Carlos is a theoretical ecologist interested in an integrative application of the methods of nonlinear dynamics, evolutionary game theory, adaptive networks, statistical mechanics and computational approaches, such as individual-based modelling, to tackle fundamental questions in population dynamics and evolution. During his PhD at the University of Potsdam in the Group of Nonlinear Dynamics he has worked both in theoretical models of infectious disease dynamics on adaptive social networks and Red Queen predator-prey dynamics and evolution on niche spaces. He works on theoretical deductive models and attempt to make connections with observational and inductive approaches to better explain the patterns observed in nature.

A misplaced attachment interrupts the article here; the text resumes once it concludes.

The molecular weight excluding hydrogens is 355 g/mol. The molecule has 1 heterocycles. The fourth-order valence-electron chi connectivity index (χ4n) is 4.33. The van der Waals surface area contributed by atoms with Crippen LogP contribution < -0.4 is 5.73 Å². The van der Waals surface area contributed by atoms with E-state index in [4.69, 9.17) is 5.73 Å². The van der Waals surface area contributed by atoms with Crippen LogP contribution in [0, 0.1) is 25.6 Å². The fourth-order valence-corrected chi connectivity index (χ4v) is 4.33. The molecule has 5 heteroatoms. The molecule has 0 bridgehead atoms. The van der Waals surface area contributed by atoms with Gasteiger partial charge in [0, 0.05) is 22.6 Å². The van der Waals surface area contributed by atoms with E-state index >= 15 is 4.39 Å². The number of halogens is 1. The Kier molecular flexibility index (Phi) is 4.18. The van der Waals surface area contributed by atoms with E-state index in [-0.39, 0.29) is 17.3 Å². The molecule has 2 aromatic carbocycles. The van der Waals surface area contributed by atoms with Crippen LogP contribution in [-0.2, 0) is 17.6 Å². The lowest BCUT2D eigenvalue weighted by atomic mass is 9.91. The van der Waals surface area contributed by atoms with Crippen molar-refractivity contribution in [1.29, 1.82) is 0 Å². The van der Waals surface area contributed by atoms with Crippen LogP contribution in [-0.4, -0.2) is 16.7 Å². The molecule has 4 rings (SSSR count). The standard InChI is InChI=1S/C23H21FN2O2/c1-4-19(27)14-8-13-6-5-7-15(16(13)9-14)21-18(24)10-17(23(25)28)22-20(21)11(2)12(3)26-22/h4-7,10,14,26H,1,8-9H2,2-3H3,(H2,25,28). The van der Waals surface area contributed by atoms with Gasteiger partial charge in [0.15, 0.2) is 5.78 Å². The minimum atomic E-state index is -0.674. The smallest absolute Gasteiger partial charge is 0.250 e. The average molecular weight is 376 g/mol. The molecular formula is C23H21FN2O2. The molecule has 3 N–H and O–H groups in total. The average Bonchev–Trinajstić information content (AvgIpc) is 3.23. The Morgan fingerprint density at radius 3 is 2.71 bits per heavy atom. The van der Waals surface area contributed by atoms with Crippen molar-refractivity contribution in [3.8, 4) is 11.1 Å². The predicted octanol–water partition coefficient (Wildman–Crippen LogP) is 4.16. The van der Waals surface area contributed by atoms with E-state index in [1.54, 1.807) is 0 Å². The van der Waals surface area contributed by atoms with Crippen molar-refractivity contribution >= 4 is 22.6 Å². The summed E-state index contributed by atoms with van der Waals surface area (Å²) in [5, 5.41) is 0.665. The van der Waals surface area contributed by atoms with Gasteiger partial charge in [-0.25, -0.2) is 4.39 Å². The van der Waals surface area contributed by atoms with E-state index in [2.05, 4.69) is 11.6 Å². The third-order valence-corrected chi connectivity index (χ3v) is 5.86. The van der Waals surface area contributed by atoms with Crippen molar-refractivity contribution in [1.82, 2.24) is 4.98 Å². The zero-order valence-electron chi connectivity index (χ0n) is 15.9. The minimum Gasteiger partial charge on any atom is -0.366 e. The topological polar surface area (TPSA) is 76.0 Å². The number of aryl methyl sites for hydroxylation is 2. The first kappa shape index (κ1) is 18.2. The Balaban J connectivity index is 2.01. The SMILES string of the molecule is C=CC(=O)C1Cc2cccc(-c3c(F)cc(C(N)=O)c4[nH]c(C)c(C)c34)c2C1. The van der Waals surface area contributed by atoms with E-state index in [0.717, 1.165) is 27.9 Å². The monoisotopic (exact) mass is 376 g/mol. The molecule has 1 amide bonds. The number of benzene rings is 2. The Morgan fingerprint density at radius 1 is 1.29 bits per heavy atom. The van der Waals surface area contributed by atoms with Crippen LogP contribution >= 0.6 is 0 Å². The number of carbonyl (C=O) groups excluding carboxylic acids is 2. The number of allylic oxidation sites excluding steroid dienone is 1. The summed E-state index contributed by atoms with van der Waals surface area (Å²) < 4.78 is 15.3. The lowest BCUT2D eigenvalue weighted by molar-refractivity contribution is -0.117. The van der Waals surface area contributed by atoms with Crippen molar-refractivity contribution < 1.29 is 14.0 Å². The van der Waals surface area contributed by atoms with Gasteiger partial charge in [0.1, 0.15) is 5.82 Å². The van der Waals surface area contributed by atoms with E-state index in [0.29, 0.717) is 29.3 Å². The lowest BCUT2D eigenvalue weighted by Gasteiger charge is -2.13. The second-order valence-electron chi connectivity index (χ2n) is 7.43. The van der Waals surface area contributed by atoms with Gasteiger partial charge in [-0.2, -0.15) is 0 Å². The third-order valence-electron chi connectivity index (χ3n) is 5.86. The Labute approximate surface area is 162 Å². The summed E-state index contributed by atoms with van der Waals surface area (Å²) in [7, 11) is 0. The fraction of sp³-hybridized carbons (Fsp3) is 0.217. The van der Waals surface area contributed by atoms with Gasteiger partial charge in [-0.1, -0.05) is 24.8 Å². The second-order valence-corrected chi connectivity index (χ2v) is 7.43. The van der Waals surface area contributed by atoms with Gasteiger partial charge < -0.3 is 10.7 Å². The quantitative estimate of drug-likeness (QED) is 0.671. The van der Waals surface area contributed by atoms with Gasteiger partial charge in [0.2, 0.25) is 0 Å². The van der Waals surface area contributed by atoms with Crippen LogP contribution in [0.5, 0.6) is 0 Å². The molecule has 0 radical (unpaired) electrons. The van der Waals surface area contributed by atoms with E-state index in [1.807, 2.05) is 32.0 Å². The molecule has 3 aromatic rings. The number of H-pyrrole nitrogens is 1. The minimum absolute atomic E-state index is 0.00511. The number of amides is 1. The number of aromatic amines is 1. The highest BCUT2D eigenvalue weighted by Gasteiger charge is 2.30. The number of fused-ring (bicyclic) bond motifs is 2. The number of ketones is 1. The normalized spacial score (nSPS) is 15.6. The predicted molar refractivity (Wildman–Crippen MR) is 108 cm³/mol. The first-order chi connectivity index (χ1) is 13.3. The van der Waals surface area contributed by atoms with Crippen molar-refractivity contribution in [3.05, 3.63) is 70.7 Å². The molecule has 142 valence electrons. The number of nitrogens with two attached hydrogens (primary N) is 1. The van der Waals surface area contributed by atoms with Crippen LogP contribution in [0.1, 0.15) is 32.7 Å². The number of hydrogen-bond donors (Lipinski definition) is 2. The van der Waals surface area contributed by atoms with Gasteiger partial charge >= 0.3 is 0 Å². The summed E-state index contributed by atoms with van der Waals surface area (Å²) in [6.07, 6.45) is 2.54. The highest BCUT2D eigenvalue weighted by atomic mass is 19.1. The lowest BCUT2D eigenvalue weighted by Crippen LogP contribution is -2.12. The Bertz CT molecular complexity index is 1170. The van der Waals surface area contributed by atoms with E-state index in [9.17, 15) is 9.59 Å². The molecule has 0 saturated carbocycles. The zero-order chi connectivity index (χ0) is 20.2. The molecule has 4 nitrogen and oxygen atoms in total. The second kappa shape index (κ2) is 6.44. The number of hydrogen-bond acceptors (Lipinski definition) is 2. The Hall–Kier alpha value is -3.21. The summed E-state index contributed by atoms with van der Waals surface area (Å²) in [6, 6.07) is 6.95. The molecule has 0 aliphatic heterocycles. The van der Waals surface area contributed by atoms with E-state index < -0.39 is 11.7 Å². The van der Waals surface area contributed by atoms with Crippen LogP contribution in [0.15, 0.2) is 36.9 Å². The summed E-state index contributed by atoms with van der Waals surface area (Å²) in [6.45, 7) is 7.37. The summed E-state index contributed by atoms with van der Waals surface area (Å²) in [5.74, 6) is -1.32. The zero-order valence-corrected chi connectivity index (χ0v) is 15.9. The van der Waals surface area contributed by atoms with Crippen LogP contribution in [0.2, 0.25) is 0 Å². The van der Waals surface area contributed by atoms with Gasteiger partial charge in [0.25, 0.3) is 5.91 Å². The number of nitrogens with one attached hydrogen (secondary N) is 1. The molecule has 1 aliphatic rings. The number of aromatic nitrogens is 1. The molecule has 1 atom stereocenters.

At IC3 he is interested in the effects of climate change on the spatio-temporal dynamics of infectious diseases and the evolution of virulence, as well as the effect of changing environments on social-ecological systems where the interactions among individuals give rise to complex social behaviour. Of particular interest in this context is, naturally, the study of the dynamics and evolution of human societies confronting scenarios of environmental global change. That said, his current interests could be framed around the investigations of the dynamicaleffects of the external forcing and perturbations, such as climate change, on the so-called Complex Adaptive Systems (CAS).